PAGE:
Ah, Screenshot Saturday! Time once again for those working hard on various indie games to share little snippets of their creations, showing us little bits of development while gaining a bit of promotion as well. Again, though, this week’s edition was almost postponed, in this case due to technical issues. And a slight glut of k-pop tweets abusing the #screenshotsaturday tag popped up yet again as well, so things haven’t been one hundred percent pleasant. But enough about my issues, let’s get on with the show already, and check out some impressive games…
I made a ground snake by attaching flying enemies together using Unity HingeJoints, and then I lured it into the abyss.
— Phi Dinh (@phi6) September 7, 2019
Recompile- And kicking things off with the first of three games that have basically become mainstays here by now, we actually have a video that sees how experimentation can potentially lead to memorable enemy/boss battles in your 3D metroidvania game…granted, I’m not sure if this is the intended way of defeating them, but it’s still an impressive sight nonetheless.
GRIME- Moving back to 2D metroidvania games, we get to see a nice example of how to make your various weapons fun to play with by delivering a satisfying impact. An appropriate boom as opposed to a bust, one might even say. But given the size of the head on that enemy, maybe some sort of large “buster” is indeed necessary…
— Monolith of Minds (@monolithofminds) September 7, 2019
Resolutiion- Piles of junk, graffiti, unique enemies, massive paper airplanes…yep, just the kind of window dressing a retro action game needs in order to help it stand out. It all paints the portrait of an intriguing world to explore, so here’s looking forward to yet even more of it.
It's a roguelike, but the twist is that you never need to die. If you're careful and clip into the wall at certain points you'll survive and can try the same route again. Otherwise, you'll lose your progress and the routes will be re-generated. #screenshotsaturday pic.twitter.com/VfE5XbFhXV
— Tristan Dahl (@Tristan__Dahl) September 7, 2019
Insurmountable- Well, games like Descenders have given us roguelike downhill sports games, so why not go in the opposite direction?…Well, okay, Descenders also already did that as an April Fool’s joke as well, but rock climbing and roguelike games seems like a unique and winning combination, so kudos to the developers here as well! The style and gameplay seem quite impressive, so we can’t wait to see more!
Three of June- Moving back to video game weapons for a moment, again, the satisfying impact when using one is quite important. But so is attention to detail, hence the impressive bullet marks seen here, a sign that a lot detail is going into making this action game a success. After all, without bits of realism like this, the game about a futuristic teddy bear that hijacks a combat robot would seem ludicrous, right?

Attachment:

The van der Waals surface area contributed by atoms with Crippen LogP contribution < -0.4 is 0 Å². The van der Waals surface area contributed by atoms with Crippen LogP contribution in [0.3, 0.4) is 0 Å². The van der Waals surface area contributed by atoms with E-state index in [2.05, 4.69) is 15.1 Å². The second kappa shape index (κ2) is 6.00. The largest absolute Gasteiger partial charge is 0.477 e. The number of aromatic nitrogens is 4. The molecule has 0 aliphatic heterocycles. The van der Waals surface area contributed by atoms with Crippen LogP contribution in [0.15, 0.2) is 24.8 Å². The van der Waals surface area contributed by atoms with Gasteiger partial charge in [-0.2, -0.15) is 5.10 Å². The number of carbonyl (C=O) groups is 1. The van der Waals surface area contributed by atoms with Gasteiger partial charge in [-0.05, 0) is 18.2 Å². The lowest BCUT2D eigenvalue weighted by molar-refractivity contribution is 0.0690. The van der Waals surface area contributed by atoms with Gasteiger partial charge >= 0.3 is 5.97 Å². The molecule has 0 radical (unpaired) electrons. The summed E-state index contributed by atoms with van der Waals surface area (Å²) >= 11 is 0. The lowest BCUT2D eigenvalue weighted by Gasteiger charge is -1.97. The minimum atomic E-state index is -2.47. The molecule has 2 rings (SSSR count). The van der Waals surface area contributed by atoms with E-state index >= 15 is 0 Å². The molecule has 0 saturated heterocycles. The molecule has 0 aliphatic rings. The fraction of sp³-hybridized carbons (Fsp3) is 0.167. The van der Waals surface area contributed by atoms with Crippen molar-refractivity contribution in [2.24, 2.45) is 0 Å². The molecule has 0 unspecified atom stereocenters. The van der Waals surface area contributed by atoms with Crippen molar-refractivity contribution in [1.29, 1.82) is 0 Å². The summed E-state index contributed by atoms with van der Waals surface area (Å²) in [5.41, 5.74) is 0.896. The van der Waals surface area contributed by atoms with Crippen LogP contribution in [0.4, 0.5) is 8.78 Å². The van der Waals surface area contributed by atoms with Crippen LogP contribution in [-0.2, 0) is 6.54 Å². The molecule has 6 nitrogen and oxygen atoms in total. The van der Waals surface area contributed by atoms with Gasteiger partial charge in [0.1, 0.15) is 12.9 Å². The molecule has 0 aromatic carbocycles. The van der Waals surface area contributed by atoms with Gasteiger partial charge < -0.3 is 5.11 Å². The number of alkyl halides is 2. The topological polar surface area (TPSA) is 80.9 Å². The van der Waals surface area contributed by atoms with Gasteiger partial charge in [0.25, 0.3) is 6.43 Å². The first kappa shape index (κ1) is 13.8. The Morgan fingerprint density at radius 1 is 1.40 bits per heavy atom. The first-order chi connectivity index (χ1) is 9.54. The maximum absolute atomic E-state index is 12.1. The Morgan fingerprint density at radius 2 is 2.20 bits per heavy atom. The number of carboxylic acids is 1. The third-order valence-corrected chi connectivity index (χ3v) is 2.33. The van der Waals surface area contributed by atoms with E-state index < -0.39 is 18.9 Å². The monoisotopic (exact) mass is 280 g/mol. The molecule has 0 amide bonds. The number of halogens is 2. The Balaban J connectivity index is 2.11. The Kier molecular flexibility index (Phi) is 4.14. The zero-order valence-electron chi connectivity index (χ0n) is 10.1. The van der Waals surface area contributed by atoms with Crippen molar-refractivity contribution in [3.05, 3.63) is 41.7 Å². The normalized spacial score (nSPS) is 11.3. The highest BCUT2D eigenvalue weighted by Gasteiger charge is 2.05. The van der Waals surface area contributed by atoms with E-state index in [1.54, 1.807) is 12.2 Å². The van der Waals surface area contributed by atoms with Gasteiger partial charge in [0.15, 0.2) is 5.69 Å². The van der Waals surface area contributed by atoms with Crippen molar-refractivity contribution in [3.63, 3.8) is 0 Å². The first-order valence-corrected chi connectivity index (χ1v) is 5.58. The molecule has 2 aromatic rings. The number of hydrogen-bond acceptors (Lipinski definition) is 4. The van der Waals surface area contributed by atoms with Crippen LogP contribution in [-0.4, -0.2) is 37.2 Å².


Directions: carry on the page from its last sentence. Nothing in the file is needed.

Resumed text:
We made absolutely new explosion effect! What do you think about it?#screenshotsaturday #indiedev #indie #indiegames #Switch #NintendoSwitch #UnrealEngine #UE4 #gamedev #Gripper pic.twitter.com/Aln6fZPNty
— Gripper [Action-RPG] (@Gripper_action) September 7, 2019
Gripper- And speaking yet again about weapons and satisfying impacts…well, given that this is an action/RPG game where you drive around in a car with a huge hook dragging from the end of it that is used to yank the hearts of kidnapped loved ones out from giant robots, it kinda feels like mere explosions would pale in comparison to the rest of the game. Still, satisfying explosions it does indeed deliver.
Some people might not like this kind of stuff in the game. But…theres alot of characters and im really gonna get silly with moves. This guys all about the DoublePunch. #IndieDev #madewithunity #GameDev #screenshotsaturday pic.twitter.com/ENStA6GDF0
— Dennis Opel – Mad Streets (@DennisCraftshop) September 7, 2019
Mad Streets- Dennis, allow me to point out that between a yogi that can breathe fire and stretch their limbs, a boxing luchador that spits in your eye, and a vampire that can turn their opponents into women to seduce, among many others, you can NEVER be too silly with fighting moves in video games. Besides, stuff like this fits the style of the game perfectly, as well as the “beat-’em-up for hire” central concept.
Testing crit effects. Reduced the motion blur from the last one. Still tuning it but it's looking good so far. BTW make sure you wishlist The Iron Oath on steam 😀 https://t.co/4euxggW2nQ #indiegame #gamedev #screenshotsaturday #pixelart pic.twitter.com/TwT3m9GfIZ
— Chris Wingard (@Ruugard) September 8, 2019
The Iron Oath- And yet again, we head back to the topic of paying attention to the little details when it comes to powerful blows and attacks. This time we look at critical hits, and indeed, this is one fine example of how to do them correctly. The zoom, the flames, just the right amount of shake…critical details for a critical hit.
— tinyBuild (@tinyBuild) September 7, 2019
Waking- Creating procedurally generated worlds in 3D action/adventure games such as this may seem tricky, but seeing all of the various steps that go into making each of these worlds is always an absolute delight. This should mean that the final game hopefully has a ton of impressive mental realms to explore.
— Henrik [crlogics] (@cr_logics) September 7, 2019
Minion Valley- If you’re wondering, the trailer in question can be found right here. A mobile game where you strategically bash away enemy towers while managing factories to get resources needed for new tools of destruction sounds addictive enough to sell itself, but a gorgeous little shot like this for the trailer doesn’t hurt.
Kicking things into enemies never gets old.
— Noita – Sept 24 (@NollaGames) September 7, 2019
Noita- He who lives by the kicks, dies by the kicks. Especially in a world where every pixel is simulated and massive damage can occur to anything at anytime.